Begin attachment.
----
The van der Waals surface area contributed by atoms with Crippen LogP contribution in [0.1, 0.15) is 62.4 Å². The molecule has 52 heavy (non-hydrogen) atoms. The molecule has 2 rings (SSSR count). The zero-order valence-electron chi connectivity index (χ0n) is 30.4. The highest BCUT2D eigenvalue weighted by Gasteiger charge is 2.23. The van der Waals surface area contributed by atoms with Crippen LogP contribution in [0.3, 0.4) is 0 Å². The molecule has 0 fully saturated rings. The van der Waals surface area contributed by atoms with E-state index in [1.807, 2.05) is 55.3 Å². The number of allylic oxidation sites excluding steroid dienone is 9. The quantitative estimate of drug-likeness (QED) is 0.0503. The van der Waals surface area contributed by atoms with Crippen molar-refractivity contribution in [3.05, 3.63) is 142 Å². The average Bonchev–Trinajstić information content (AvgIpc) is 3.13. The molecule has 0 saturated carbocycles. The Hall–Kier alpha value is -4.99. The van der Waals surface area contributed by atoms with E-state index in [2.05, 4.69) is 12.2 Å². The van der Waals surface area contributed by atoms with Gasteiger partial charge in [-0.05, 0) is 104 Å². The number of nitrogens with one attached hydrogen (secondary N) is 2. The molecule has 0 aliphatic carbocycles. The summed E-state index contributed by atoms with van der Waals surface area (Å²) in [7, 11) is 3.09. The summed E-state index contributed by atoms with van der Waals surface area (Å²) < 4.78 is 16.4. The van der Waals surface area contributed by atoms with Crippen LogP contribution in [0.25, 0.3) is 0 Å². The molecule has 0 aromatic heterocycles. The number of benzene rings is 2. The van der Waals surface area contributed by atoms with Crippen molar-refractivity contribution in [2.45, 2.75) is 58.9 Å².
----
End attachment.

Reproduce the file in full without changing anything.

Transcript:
The van der Waals surface area contributed by atoms with Crippen LogP contribution in [0.1, 0.15) is 62.4 Å². The molecule has 52 heavy (non-hydrogen) atoms. The molecule has 2 rings (SSSR count). The zero-order valence-electron chi connectivity index (χ0n) is 30.4. The highest BCUT2D eigenvalue weighted by Gasteiger charge is 2.23. The van der Waals surface area contributed by atoms with Crippen LogP contribution in [0.3, 0.4) is 0 Å². The molecule has 0 fully saturated rings. The van der Waals surface area contributed by atoms with E-state index in [1.807, 2.05) is 55.3 Å². The number of allylic oxidation sites excluding steroid dienone is 9. The quantitative estimate of drug-likeness (QED) is 0.0503. The van der Waals surface area contributed by atoms with Crippen molar-refractivity contribution in [3.05, 3.63) is 142 Å². The average Bonchev–Trinajstić information content (AvgIpc) is 3.13. The molecule has 0 saturated carbocycles. The Hall–Kier alpha value is -4.99. The van der Waals surface area contributed by atoms with E-state index in [2.05, 4.69) is 12.2 Å². The van der Waals surface area contributed by atoms with Gasteiger partial charge in [-0.05, 0) is 104 Å². The number of nitrogens with one attached hydrogen (secondary N) is 2. The molecule has 0 aliphatic carbocycles. The summed E-state index contributed by atoms with van der Waals surface area (Å²) in [7, 11) is 3.09. The summed E-state index contributed by atoms with van der Waals surface area (Å²) < 4.78 is 16.4. The van der Waals surface area contributed by atoms with Crippen LogP contribution in [0.25, 0.3) is 0 Å². The molecule has 0 aromatic heterocycles. The number of benzene rings is 2. The van der Waals surface area contributed by atoms with Crippen molar-refractivity contribution in [2.45, 2.75) is 58.9 Å².